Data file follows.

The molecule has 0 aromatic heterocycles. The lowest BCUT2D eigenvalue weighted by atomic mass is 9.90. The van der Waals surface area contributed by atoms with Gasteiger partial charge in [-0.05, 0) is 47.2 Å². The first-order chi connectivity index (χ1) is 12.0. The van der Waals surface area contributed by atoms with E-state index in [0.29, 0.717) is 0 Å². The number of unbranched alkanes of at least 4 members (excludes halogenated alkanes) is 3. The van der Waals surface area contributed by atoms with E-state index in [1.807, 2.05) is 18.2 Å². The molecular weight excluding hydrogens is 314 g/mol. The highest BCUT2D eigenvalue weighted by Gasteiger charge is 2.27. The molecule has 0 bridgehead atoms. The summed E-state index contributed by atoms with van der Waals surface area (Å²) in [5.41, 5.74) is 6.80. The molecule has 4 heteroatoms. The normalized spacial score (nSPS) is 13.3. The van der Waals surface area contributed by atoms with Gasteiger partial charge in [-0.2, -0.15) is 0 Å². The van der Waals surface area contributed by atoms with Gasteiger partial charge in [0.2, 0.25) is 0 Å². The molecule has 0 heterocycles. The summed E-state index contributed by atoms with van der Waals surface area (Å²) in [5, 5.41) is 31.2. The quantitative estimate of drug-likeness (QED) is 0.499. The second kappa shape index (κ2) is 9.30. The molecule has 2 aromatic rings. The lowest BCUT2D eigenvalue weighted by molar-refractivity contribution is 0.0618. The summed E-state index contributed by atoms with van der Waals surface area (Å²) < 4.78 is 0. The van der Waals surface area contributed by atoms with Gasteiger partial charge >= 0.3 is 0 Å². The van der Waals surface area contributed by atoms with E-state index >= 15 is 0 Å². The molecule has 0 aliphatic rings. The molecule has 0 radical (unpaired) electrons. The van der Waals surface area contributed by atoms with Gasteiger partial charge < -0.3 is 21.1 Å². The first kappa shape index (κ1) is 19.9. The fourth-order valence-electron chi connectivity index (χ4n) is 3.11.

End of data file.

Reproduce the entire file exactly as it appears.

The molecule has 0 aromatic heterocycles. The lowest BCUT2D eigenvalue weighted by atomic mass is 9.90. The van der Waals surface area contributed by atoms with Gasteiger partial charge in [-0.05, 0) is 47.2 Å². The first-order chi connectivity index (χ1) is 12.0. The van der Waals surface area contributed by atoms with E-state index in [0.29, 0.717) is 0 Å². The number of unbranched alkanes of at least 4 members (excludes halogenated alkanes) is 3. The van der Waals surface area contributed by atoms with E-state index in [1.807, 2.05) is 18.2 Å². The molecular weight excluding hydrogens is 314 g/mol. The highest BCUT2D eigenvalue weighted by Gasteiger charge is 2.27. The molecule has 0 bridgehead atoms. The summed E-state index contributed by atoms with van der Waals surface area (Å²) in [5.41, 5.74) is 6.80. The molecule has 4 heteroatoms. The normalized spacial score (nSPS) is 13.3. The van der Waals surface area contributed by atoms with Gasteiger partial charge in [-0.2, -0.15) is 0 Å². The van der Waals surface area contributed by atoms with Gasteiger partial charge in [0.2, 0.25) is 0 Å². The molecule has 0 heterocycles. The summed E-state index contributed by atoms with van der Waals surface area (Å²) in [5, 5.41) is 31.2. The quantitative estimate of drug-likeness (QED) is 0.499. The second kappa shape index (κ2) is 9.30. The molecule has 2 aromatic rings. The lowest BCUT2D eigenvalue weighted by molar-refractivity contribution is 0.0618. The summed E-state index contributed by atoms with van der Waals surface area (Å²) < 4.78 is 0. The van der Waals surface area contributed by atoms with Gasteiger partial charge >= 0.3 is 0 Å². The van der Waals surface area contributed by atoms with E-state index >= 15 is 0 Å². The molecule has 0 aliphatic rings. The molecule has 0 radical (unpaired) electrons. The van der Waals surface area contributed by atoms with Gasteiger partial charge < -0.3 is 21.1 Å². The first kappa shape index (κ1) is 19.9. The fourth-order valence-electron chi connectivity index (χ4n) is 3.11.